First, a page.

normally accept corporate bonds of the same maturity and quality rating
as reasonably close substitutes — with relatively small change in
yield differentials required to encourage substitution.

In contrast,

mortgages are differentiated in so many ways -- by maturity, credit
worthiness of the borrower, legal requirements of the State in which
the property is located, etc. -- that they clearly are not interchangeable.

Federal guarantees and insurance tend to add homogeneity.


ever, while less than one-fifth of all residential mortgages on new
homes in the period 1963-66 had such protection, the proportion has
declined further in 1967-63.

Moreover, additional fees and rate

limitations have also tended to reduce the effectiveness of efforts
to create a genuinely competitive, nationwide financial asset out of
the residential mortgage.


4The institutional structure of mortgage markets has also

limited the ability of the mortgage to compete with other financial

Undoubtedly, one of the most serious obstacles is posed by

Federal and State statutory ceilings.

Interest rate limitations on

mortgages established by such statutes inevitably make mortgages noncompetitive in periods when generally rising interest rates force
yields on market securities up to or beyond the statutory ceilings.
While discounts can increase the yield on mortgages, many lenders find
the use of discounts a difficult procedure for technical and other

Moreover, both laws and administrative regulations inhibit

their use, and the impact on the cash position of the seller or
builder is often so large that it further reduces the use of discounts.

Origins and Scope of Statutory Interest Rate Ceilings
Interest charges have been made since ancient times, and
the efforts to regulate such charges are equally ancient.


the practice of charging interest on loans fell into disrepute quite
early after it began; undoubtedly this was partly because interest
rates were high and penalties for default were heavy.
The historical record (from ancient Greece, through the
Jews, to the Christian Church, to the secular authorities in Europe
and to the American States today) is replete with efforts to prohibit
or regulate interest charges -- which almost from the very beginning
became known as "usury11.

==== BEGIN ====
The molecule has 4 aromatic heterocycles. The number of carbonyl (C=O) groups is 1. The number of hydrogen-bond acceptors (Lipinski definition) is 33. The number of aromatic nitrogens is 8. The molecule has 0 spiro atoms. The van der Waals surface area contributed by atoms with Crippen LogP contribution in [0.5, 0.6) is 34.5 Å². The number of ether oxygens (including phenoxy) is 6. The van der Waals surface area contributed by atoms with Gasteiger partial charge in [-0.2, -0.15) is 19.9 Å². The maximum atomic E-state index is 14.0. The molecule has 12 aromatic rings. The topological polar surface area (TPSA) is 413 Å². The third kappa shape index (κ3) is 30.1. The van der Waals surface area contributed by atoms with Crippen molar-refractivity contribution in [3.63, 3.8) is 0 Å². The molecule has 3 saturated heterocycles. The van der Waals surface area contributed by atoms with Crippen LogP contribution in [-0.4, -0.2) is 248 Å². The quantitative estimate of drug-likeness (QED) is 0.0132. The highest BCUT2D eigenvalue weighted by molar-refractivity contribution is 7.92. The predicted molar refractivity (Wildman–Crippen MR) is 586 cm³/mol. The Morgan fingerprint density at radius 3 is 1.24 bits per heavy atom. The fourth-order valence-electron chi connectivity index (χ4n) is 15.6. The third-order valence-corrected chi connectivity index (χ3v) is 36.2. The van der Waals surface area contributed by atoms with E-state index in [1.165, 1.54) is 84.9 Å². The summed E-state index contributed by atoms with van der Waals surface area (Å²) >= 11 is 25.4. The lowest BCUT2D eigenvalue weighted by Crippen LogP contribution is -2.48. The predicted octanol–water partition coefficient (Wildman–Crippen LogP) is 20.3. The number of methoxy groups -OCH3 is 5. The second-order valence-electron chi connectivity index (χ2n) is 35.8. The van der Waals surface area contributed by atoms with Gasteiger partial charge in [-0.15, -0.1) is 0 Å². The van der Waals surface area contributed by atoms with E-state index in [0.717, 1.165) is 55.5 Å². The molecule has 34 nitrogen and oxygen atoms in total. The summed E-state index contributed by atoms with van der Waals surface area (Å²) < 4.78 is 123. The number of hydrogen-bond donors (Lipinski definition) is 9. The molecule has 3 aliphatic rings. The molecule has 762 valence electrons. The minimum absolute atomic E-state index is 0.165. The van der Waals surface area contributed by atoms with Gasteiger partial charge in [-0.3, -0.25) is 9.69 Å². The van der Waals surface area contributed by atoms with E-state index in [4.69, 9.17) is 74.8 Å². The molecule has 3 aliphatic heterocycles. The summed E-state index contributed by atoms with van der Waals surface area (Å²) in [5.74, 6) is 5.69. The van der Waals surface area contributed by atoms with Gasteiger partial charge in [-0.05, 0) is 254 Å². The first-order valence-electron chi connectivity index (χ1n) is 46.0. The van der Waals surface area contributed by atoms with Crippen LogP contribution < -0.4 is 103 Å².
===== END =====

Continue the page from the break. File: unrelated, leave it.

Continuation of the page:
Over time, however, the authorities began

to distinguish between low interest rates and high interest rates --



with the concept of usury being reserved for the description and
condemnation of high interest rates.

On the basis of this distinction,

England in 1545 eliminated the prohibition on usury and established
a legal maximum interest rate*

Other countries followed this example.

Over the years, however, Great Britain ceased fixing legal interest
rates, and left it to the courts to determine whether a rate is
In this country, it was the States —
ernment —

not the Federal Gov-

that followed the legacy stemming from the English action

of the sixteenth century.

In general, States fix a legal rate at

which debts may be assessed after they have become due and remain
unpaid, and they also fix the maximum rate permitted in a contract.
With the advent of the Federally-underwritten FHA and VA mortgages,
the Federal Government did become involved in the making and administering statutory ceilings on mortgage rates.
Today, 46 of the 50 States have established statutory
ceilings on mortgage interest rates.

As shown in the table on the

following page, if we put aside the four States which permit any rate
to be charged, the vast majority of the States have set ceilings in
the range of 7-8 per cent and 10-12 per cent.

However, four States

(New Jersey, Tennessee, Vermont and West Virginia) have established
ceilings as low as 6 per cent.

Moreover, at the beginning of this

year, four other States (Delaware, Maryland, Pennsylvania and
Virginia) the maximum rate to 6 per cent.

• 6State Statutory Ceilings on Contract Interest Rates on Home Mortgages
May, 1968
Rate Ceiling
(Per cent)

Number of

Any rate


Connecticut!/, Maine,
Massachusetts, New Hampshire.



Rhode Island.



Colorado, Hawaii, Nevada,






15 and D. C.


Names of States

Arkansas, California, Florida,
Kansas, Montana, New Mexico,
Oklahoma, Oregon, Tex
Texas, Utah,
Wis cons in!' > Wyoming.
Alabama, Alaska, Arizona,
Delaware!/, District of Columbia,
Georgia, Idaho, Indiana,
Louisiana, Maryland^', Minnesota,
Mississippi, Missouri, Ohio,
South Dakota, Virginia.


New York*/


Illinois, Iowa, Kentucky,